You may also be interested in checking out our other learning options of Your Horsemanship Foundation Courses and Your Horsemanship Camps. Jason can tailor all of his horsemanship clinics, rider courses, horse camps and horse training demonstrations to off-site venues including private yards, livery yards, Riding Clubs, Pony Clubs, Colleges and Equestrian Centres. Our two and three day Your Horsemanship Camps have proved highly popular with participants learning horse training techniques from the Your Horsemanship program through a range of groundwork and ridden clinics with Jason Webb, Tom Mitchell and guest coaches.

In addition to this, there are a range of fun activities to try, from group hacks round the farm, polocrosse, mounted games and lectures from equine industry experts. With all meals included, and with the yard staff always on hand to help, you can just relax and soak up the expertise and advice on offer at this unique horse camp.

Whatever your aspirations and experience, our camps are designed to give confidence to the most nervous of horse or rider, whilst providing challenges to those wanting a break in their usual routine. Please see our Events calendar opens a new tab for dates, details and booking. You are not expected to do the first ride however you can be part of all the work leading up to it and have a hands on approach to your horses starting!

You can pick and chose what you would like to do with your horse as participants are able to undertake or watch each stage of the process, using specialist equipment and facilities safe in the knowledge that Jason and the team are on hand to give your horse the best start to their ridden career.

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To accompany this course Jason strongly recommends you join his Your Horsemanship online programme so that you have support leading up to and after your course. This horse starting course is highly individual and the dates, duration and timings can be arranged as required. We welcome individuals or pairs to take the course and we are happy to arrange local accommodation for those living further away. If you have any questions about how we can help you get your horse off on the best hoof possible, please find our contact detail here , or simply use the form below :. Jason and his associates are available for private lessons and consultations on any aspect of horse or rider training, starting, and behavioural issues.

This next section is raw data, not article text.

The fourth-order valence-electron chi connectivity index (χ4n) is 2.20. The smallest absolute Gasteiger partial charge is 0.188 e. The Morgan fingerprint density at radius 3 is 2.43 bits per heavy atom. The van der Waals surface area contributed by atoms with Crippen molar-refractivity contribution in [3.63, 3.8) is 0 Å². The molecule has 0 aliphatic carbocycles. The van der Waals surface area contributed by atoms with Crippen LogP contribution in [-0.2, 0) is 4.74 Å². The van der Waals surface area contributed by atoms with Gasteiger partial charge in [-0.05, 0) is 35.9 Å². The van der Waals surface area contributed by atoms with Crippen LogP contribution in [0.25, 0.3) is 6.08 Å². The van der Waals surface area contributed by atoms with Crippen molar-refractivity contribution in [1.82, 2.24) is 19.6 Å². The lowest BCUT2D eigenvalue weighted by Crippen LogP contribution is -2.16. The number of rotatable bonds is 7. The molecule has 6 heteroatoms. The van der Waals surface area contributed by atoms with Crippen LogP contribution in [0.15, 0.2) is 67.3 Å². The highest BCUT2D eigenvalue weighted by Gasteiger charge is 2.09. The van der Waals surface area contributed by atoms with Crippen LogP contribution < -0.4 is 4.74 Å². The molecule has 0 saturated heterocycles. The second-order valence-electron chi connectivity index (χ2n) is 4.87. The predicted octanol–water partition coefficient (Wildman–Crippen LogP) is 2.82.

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Please contact Your Horsemanship to see how we can help you. Jason has also developed his online training website Your Horsemanship where you can access horsemanship training in both ground and ridden work as well as overcoming problems, see: Your Horsemanship Online. If you'd like to know more about Your Horsemanship, Jason Webb, our facilities at Risebridge, and the team behind it, please have a look at these other pages:.

You can see all of our upcoming training and demonstration events on our Events Page. If you have any questions, please don't hesitate to get in touch using the form below. What would you like to talk to us about? Lameness is a complicated condition, with many possible causes. Be a conscientious observer. If you suspect a problem, discontinue riding your horse and seek advice from your veterinarian promptly.

By identifying even a minor lameness and acting swiftly to correct it, you will minimize the risk of injury to the horse and yourself, and you will be rewarded by better performance and a longer useful life from your horse. However, essential features of a thorough examination include: The medical history of the horse. The veterinarian asks the owner questions relating to past and present difficulties of the horse. He or she also inquires about exercise or work requirements and any other pertinent information.

A visual appraisal of the horse at rest. The veterinarian will study conformation, balance and weight-bearing, as well as ook for any evidence of injury or stress. A thorough hands-on exam. The veterinarian palpates the horse, checking muscles, joints, bones and tendons for evidence of pain, heat, swelling or any other physical abnormalities.

go site Application of hoof testers to the feet. This instrument allows the veterinarian to apply pressure to the soles of the feet to check for undue sensitivity or pain. Evaluation of the horse in motion. The veterinarian watches the horse walking and trotting. Gait evaluation on a flat, hard concrete surface usually yields the most.

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Observing the horse from the front, back and both side views, the veterinarian notes any deviations in gait such as winging or paddling , failure to land squarely on all four feet and the unnatural shifting of weight from one limb to another. The horse also walks and trots in circles, on a longe line, in a round pen and under saddle. The veterinarian looks for signs, such as shortening of the stride, irregular foot placement, head bobbing, stiffness, weight shifting, etc. Joint flexion tests.

The veterinarian holds the horse's limbs in a flexed position and then releases the leg.

As the horse trots away, the veterinarian watches for signs of pain, weight shifting or irregular movement. Diagnostic nerve and joint blocks. These analgesic techniques are perhaps the most important tools used to identify the location of lameness. This procedure isolates the area of pain causing the lameness. Blocks can also help determine whether the condition is treatable.

Radiographs are useful in identifying damage or changes to bony tissues. They should be interpreted only by an experienced and knowledgeable veterinarian, since not all changes are cause for concern. Radiographs provide limited information about soft tissue, such as tendons, ligaments or structures inside the joints, which are often the source of lameness.

Scintigraphy nuclear scanning.